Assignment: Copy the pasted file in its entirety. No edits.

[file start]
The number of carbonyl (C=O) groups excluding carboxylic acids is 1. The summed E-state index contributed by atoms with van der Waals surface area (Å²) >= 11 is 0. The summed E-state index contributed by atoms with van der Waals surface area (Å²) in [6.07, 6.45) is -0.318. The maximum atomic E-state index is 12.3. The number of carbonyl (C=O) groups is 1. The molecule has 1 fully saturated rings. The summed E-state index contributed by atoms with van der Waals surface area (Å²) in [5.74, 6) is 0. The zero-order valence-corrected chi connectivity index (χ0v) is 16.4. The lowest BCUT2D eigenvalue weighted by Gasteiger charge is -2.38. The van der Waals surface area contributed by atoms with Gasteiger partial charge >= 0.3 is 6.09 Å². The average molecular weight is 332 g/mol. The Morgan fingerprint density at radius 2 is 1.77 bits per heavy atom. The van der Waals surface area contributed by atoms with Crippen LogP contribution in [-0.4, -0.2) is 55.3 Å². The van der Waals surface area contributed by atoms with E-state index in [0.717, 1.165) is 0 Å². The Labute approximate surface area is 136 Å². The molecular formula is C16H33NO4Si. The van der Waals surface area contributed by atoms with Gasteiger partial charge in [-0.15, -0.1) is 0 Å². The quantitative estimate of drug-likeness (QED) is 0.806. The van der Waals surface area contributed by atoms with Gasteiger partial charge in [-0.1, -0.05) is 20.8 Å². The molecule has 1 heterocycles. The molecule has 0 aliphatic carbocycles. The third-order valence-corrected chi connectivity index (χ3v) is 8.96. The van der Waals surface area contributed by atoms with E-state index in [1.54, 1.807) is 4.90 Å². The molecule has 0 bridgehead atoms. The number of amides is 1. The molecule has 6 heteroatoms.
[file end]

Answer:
The number of carbonyl (C=O) groups excluding carboxylic acids is 1. The summed E-state index contributed by atoms with van der Waals surface area (Å²) >= 11 is 0. The summed E-state index contributed by atoms with van der Waals surface area (Å²) in [6.07, 6.45) is -0.318. The maximum atomic E-state index is 12.3. The number of carbonyl (C=O) groups is 1. The molecule has 1 fully saturated rings. The summed E-state index contributed by atoms with van der Waals surface area (Å²) in [5.74, 6) is 0. The zero-order valence-corrected chi connectivity index (χ0v) is 16.4. The lowest BCUT2D eigenvalue weighted by Gasteiger charge is -2.38. The van der Waals surface area contributed by atoms with Gasteiger partial charge >= 0.3 is 6.09 Å². The average molecular weight is 332 g/mol. The Morgan fingerprint density at radius 2 is 1.77 bits per heavy atom. The van der Waals surface area contributed by atoms with Crippen LogP contribution in [-0.4, -0.2) is 55.3 Å². The van der Waals surface area contributed by atoms with E-state index in [0.717, 1.165) is 0 Å². The Labute approximate surface area is 136 Å². The molecular formula is C16H33NO4Si. The van der Waals surface area contributed by atoms with Gasteiger partial charge in [-0.15, -0.1) is 0 Å². The quantitative estimate of drug-likeness (QED) is 0.806. The van der Waals surface area contributed by atoms with Gasteiger partial charge in [-0.1, -0.05) is 20.8 Å². The molecule has 1 heterocycles. The molecule has 0 aliphatic carbocycles. The third-order valence-corrected chi connectivity index (χ3v) is 8.96. The van der Waals surface area contributed by atoms with E-state index in [1.54, 1.807) is 4.90 Å². The molecule has 0 bridgehead atoms. The number of amides is 1. The molecule has 6 heteroatoms.